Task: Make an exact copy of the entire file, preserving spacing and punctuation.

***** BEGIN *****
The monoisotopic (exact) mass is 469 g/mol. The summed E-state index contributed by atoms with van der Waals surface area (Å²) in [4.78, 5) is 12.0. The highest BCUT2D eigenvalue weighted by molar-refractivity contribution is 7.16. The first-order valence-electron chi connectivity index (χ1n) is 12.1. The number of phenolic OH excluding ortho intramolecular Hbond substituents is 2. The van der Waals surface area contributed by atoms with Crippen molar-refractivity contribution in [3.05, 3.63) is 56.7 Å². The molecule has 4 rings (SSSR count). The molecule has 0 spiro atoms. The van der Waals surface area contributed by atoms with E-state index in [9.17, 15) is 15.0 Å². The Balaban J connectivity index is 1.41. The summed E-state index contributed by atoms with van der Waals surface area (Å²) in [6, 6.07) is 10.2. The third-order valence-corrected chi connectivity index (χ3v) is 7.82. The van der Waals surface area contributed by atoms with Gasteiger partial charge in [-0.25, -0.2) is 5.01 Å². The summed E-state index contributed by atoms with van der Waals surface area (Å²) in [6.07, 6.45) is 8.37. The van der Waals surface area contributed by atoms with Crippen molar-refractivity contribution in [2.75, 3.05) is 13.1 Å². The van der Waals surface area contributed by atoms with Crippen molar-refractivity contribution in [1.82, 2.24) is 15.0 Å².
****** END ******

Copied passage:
The monoisotopic (exact) mass is 469 g/mol. The summed E-state index contributed by atoms with van der Waals surface area (Å²) in [4.78, 5) is 12.0. The highest BCUT2D eigenvalue weighted by molar-refractivity contribution is 7.16. The first-order valence-electron chi connectivity index (χ1n) is 12.1. The number of phenolic OH excluding ortho intramolecular Hbond substituents is 2. The van der Waals surface area contributed by atoms with Crippen molar-refractivity contribution in [3.05, 3.63) is 56.7 Å². The molecule has 4 rings (SSSR count). The molecule has 0 spiro atoms. The van der Waals surface area contributed by atoms with E-state index in [9.17, 15) is 15.0 Å². The Balaban J connectivity index is 1.41. The summed E-state index contributed by atoms with van der Waals surface area (Å²) in [6, 6.07) is 10.2. The third-order valence-corrected chi connectivity index (χ3v) is 7.82. The van der Waals surface area contributed by atoms with Gasteiger partial charge in [-0.25, -0.2) is 5.01 Å². The summed E-state index contributed by atoms with van der Waals surface area (Å²) in [6.07, 6.45) is 8.37. The van der Waals surface area contributed by atoms with Crippen molar-refractivity contribution in [2.75, 3.05) is 13.1 Å². The van der Waals surface area contributed by atoms with Crippen molar-refractivity contribution in [1.82, 2.24) is 15.0 Å².